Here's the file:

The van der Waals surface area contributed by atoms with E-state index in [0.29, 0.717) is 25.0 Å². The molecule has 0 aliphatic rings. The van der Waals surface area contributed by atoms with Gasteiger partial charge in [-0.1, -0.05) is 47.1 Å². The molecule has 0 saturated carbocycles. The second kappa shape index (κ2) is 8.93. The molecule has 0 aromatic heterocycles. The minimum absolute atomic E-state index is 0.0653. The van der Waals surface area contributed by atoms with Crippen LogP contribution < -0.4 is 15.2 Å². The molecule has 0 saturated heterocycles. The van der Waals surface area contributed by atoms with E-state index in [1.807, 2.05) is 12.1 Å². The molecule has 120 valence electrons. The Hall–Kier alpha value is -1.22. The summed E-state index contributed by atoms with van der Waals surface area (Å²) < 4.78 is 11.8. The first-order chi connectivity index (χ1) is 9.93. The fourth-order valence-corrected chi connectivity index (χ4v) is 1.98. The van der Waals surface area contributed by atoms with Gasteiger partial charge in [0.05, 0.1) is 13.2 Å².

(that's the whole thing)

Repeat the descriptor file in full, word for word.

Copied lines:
The van der Waals surface area contributed by atoms with E-state index in [0.29, 0.717) is 25.0 Å². The molecule has 0 aliphatic rings. The van der Waals surface area contributed by atoms with Gasteiger partial charge in [-0.1, -0.05) is 47.1 Å². The molecule has 0 saturated carbocycles. The second kappa shape index (κ2) is 8.93. The molecule has 0 aromatic heterocycles. The minimum absolute atomic E-state index is 0.0653. The van der Waals surface area contributed by atoms with Crippen LogP contribution < -0.4 is 15.2 Å². The molecule has 0 saturated heterocycles. The van der Waals surface area contributed by atoms with E-state index in [1.807, 2.05) is 12.1 Å². The molecule has 120 valence electrons. The Hall–Kier alpha value is -1.22. The summed E-state index contributed by atoms with van der Waals surface area (Å²) < 4.78 is 11.8. The first-order chi connectivity index (χ1) is 9.93. The fourth-order valence-corrected chi connectivity index (χ4v) is 1.98. The van der Waals surface area contributed by atoms with Gasteiger partial charge in [0.05, 0.1) is 13.2 Å².